After Pétrus I caught up with Javier from Aalto (yes, Spanish) in St Émilion, more on that later, back to the Bordeaux for the moment. The UGC tasting of St Émilion was an excellent overview of the area and showed the consistency of the left bank in 2014 did not apply to the right bank. There were some excellent wines, including Château La Dominique, Château Clos Fourtet and Château Pavie Macquin. Next stop the offices of JP Moueix, where I tasted a large range of their owned properties and those they follow. As is the case with the Moueix properties, there were many great wines here: Château Certan de May is brilliant, amazing length and concentration; Château Trotanoy is, as you would expect, very smart, firm, structured with incredible power on the finish; Château Lafleur is Cabernet Franc dominant and simply stunning, slightly restrained on the nose, the acidity and precision with the firm bold structure is perfectly in balance. The visit at JP Moueix concluded with a very encouraging discussion re price – more on that later. One more visit for the day, Château Clinet; 2014 Clinet is 90% Merlot, 9% Cabernet Sauvignon and 1% Cabernet Franc, a gorgeous wine, perfumed, fragrant with excellent concentration, energy and freshness.

En Primeur Bordeaux 2014 – Day 2 – Part 4

Next up on the day’s schedule was the Union des Grands Crus tasting for Margaux. Having loved the Palmer and Château Margaux, I was really looking forward to seeing a broad range from the area. Overall some very fine wines and strong performances from the well priced set. Château Prieuré Lichine stood out; 65% Cabernet Sauvignon 30% Merlot and 5% Petit Verdot; a gorgeous fragrant wine with an excellent, generous finish. Château Giscours also made its presence known in the crowd, a powerful structured wine, brooding and very smart. Château Ferriére has produced a lovely 2014 wine; 61% Cabernet, with 24 days on skins and 40% new oak; whilst not a blockbuster, this is a classic wine with strength of character, one to go back and look at when prices are released.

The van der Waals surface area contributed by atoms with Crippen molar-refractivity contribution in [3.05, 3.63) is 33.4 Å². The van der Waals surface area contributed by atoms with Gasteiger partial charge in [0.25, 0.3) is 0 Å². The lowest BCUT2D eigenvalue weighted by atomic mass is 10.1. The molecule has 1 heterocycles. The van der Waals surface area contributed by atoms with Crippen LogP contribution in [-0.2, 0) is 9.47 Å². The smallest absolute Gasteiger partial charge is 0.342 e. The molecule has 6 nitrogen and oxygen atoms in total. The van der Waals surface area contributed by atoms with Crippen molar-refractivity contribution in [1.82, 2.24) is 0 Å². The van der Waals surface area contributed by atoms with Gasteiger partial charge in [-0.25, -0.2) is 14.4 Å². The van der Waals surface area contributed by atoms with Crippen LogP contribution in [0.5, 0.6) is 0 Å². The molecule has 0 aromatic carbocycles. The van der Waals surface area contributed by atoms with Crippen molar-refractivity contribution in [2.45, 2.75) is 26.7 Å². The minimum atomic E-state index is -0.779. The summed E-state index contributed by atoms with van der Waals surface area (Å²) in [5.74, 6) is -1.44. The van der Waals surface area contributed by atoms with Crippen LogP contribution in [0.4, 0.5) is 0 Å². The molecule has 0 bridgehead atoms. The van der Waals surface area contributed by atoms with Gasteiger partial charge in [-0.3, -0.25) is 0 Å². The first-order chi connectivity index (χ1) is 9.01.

From there I headed down the Medoc to Château La Lagune where the Sauternes and Barsac UGC. 2014 is definitely a vintage for sweet wines, the best are concentrated and with a bright acidity. After a cool, long growing season in 2014, the heat came quickly at the end and following some rain. This proved excellent conditions for botrytis. The challenge was to have the right number of staff to pick before the imminent rain appeared again. I really enjoyed tasting through this many sweet wines, so many are excellent, the standouts include: Château de Malle – 65% Semillon, the vines are an average age of 40 years and there were 2 picks. Château Doisy Vedrines was vibrant and fresh, Château de Myrat was lively with a light enjoyable finish, Château Sigalas Rabaud has an incredible length and Lafaurie Peyraguey was all about finesse. Three standouts, Suduiraut, Rieussec and Coutet – all incredible. Château Coutet is 75% Semillon, 23% Sauvignon and 2% Muscadelle; 7 picks were required in total with many half days. 80% of the team that pick at Coutet are the same each year, easing the logistical challenge.